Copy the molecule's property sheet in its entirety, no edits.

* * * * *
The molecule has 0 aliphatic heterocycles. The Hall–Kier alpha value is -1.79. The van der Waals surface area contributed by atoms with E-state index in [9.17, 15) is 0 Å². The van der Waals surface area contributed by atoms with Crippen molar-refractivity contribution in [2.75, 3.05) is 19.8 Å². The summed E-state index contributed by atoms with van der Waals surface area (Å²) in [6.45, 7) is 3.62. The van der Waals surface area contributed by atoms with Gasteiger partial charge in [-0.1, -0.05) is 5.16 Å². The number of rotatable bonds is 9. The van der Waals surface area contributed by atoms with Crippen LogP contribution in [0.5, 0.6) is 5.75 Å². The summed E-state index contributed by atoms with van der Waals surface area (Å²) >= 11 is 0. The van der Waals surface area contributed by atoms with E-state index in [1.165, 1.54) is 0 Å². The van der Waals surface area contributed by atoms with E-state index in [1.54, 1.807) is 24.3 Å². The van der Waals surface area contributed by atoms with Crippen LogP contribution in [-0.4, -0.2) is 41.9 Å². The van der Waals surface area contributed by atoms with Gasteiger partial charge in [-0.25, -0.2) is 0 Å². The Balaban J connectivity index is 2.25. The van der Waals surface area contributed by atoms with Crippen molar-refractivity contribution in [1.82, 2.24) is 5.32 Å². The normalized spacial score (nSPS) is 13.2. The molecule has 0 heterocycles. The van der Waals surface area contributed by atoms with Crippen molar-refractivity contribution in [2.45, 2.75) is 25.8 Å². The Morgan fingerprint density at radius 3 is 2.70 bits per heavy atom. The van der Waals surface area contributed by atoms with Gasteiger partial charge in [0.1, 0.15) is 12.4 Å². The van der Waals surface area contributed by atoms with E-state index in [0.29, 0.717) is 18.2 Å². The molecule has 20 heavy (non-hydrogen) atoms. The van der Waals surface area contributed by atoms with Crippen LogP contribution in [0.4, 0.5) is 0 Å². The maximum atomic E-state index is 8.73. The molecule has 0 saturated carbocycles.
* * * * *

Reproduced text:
The molecule has 0 aliphatic heterocycles. The Hall–Kier alpha value is -1.79. The van der Waals surface area contributed by atoms with E-state index in [9.17, 15) is 0 Å². The van der Waals surface area contributed by atoms with Crippen molar-refractivity contribution in [2.75, 3.05) is 19.8 Å². The summed E-state index contributed by atoms with van der Waals surface area (Å²) in [6.45, 7) is 3.62. The van der Waals surface area contributed by atoms with Gasteiger partial charge in [-0.1, -0.05) is 5.16 Å². The number of rotatable bonds is 9. The van der Waals surface area contributed by atoms with Crippen LogP contribution in [0.5, 0.6) is 5.75 Å². The summed E-state index contributed by atoms with van der Waals surface area (Å²) >= 11 is 0. The van der Waals surface area contributed by atoms with E-state index in [1.165, 1.54) is 0 Å². The van der Waals surface area contributed by atoms with E-state index in [1.54, 1.807) is 24.3 Å². The van der Waals surface area contributed by atoms with Crippen LogP contribution in [-0.4, -0.2) is 41.9 Å². The van der Waals surface area contributed by atoms with Gasteiger partial charge in [-0.25, -0.2) is 0 Å². The Balaban J connectivity index is 2.25. The van der Waals surface area contributed by atoms with Crippen molar-refractivity contribution in [1.82, 2.24) is 5.32 Å². The normalized spacial score (nSPS) is 13.2. The molecule has 0 heterocycles. The van der Waals surface area contributed by atoms with Crippen molar-refractivity contribution in [2.45, 2.75) is 25.8 Å². The Morgan fingerprint density at radius 3 is 2.70 bits per heavy atom. The van der Waals surface area contributed by atoms with Gasteiger partial charge in [0.1, 0.15) is 12.4 Å². The van der Waals surface area contributed by atoms with E-state index in [0.29, 0.717) is 18.2 Å². The molecule has 20 heavy (non-hydrogen) atoms. The van der Waals surface area contributed by atoms with Crippen LogP contribution in [0.4, 0.5) is 0 Å². The maximum atomic E-state index is 8.73. The molecule has 0 saturated carbocycles.